17. CATEGORIES OF HUMAN BEHAVIOUR
3. Behaviour involving performance (or skilled behaviour)
▪ Behaviour that demonstrates skills of various kinds from
work to sports
4. Instinctual behaviour
◦ Having to do with anatomical or psychological nature of
◦ Behaviour in this category is determined by the need or
desire to avoid pain and gain pleasure.
19. RELEVANCE OF BEHAVIOURAL SCIENCE
TO HEALTH & MEDICINE:
✓Behavioral and social factors are important in planning for
health care with assessment and treatment of both physical
and psychiatric disorder
✓Cultural factors play a role in the behavior of the patient
✓Psychological tests help in the psychiatric diagnosis
20. BEHAVIOURAL SCIENCE AND
•The effectiveness of communications, including voice and
written content such as letters and emails, can be improved
by adopting a behavioral science approach
•Communication can fail if they fail to recognize that human
behavior is greatly influenced by unconscious psychological
process in response to both internal factors like emotion or
cognitive strain, and external factors like environment.
21. BEHAVIOURAL COMMUNICATION
Behavioural communication is a psychological construct that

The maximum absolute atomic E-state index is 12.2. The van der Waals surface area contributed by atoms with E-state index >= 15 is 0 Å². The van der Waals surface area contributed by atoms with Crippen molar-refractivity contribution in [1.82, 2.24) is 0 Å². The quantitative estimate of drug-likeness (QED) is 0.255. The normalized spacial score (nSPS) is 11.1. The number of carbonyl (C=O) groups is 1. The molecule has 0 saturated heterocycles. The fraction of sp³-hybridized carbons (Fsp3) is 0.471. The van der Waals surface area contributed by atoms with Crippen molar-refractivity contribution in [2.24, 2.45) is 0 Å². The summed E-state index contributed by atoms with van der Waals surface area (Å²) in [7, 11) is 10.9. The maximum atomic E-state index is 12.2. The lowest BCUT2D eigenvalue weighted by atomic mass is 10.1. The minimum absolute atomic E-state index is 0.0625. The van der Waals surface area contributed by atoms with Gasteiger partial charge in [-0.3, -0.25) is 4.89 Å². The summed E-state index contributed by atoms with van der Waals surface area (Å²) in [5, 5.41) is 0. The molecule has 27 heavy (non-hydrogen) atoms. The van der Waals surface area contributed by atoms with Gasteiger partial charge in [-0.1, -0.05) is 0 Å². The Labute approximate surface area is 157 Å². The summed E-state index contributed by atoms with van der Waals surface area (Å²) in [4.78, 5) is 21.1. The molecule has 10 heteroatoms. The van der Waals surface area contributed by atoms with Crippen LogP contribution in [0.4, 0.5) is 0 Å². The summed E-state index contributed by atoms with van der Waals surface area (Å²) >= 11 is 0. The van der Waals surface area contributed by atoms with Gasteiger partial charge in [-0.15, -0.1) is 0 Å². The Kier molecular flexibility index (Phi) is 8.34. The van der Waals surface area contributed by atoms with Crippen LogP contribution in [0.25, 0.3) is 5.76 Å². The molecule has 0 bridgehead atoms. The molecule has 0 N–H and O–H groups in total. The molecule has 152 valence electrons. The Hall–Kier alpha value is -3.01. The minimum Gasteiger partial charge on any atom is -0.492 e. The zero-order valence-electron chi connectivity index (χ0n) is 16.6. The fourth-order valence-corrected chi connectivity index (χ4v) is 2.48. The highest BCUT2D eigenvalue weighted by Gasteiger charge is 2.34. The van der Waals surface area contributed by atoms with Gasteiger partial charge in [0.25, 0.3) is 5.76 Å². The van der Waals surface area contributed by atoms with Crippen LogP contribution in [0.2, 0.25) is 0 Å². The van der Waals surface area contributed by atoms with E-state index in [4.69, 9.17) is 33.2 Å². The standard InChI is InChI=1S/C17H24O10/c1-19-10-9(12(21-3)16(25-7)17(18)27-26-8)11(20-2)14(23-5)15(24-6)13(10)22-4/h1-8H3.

addresses people’s use of day-to-day behaviour as a form of
We are constantly communicating to others our thoughts
and feelings, whether we are aware of it or not; by means of
indirect messages and behavioural impacts.
Our words, our actions, our gestures and posture all send
22. 4 BASIC STYLES OF BEHAVIOURAL
Aggressive Assertive Passive Passive-aggressive
23. 1. Aggressive Communication
Defined as an unplanned act of anger which the aggressor intends to
hurt someone or something
Aggressive communicators typically feel a strong sense of
inadequacy, have a lack of empathy and believe the only way to get
their need met is through power and control.
Behavioural characteristics: putting other down, overpowering other,
not showing appreciation, rushing other unnecessarily, ignoring
others, not considering other’s feelings, intimidating others and
speaking in a condescending manner.
Nonverbal behaviour: frowning, critical glares, rigid posture, trying to
stand over others, using loud voice and fast speech.
24. 2. Assertive Communication
Described as the ability to appropriately expresses your own wants
Individuals who engage in assertive communication are open to
hearing the opinions of others, without criticizing their opinions, and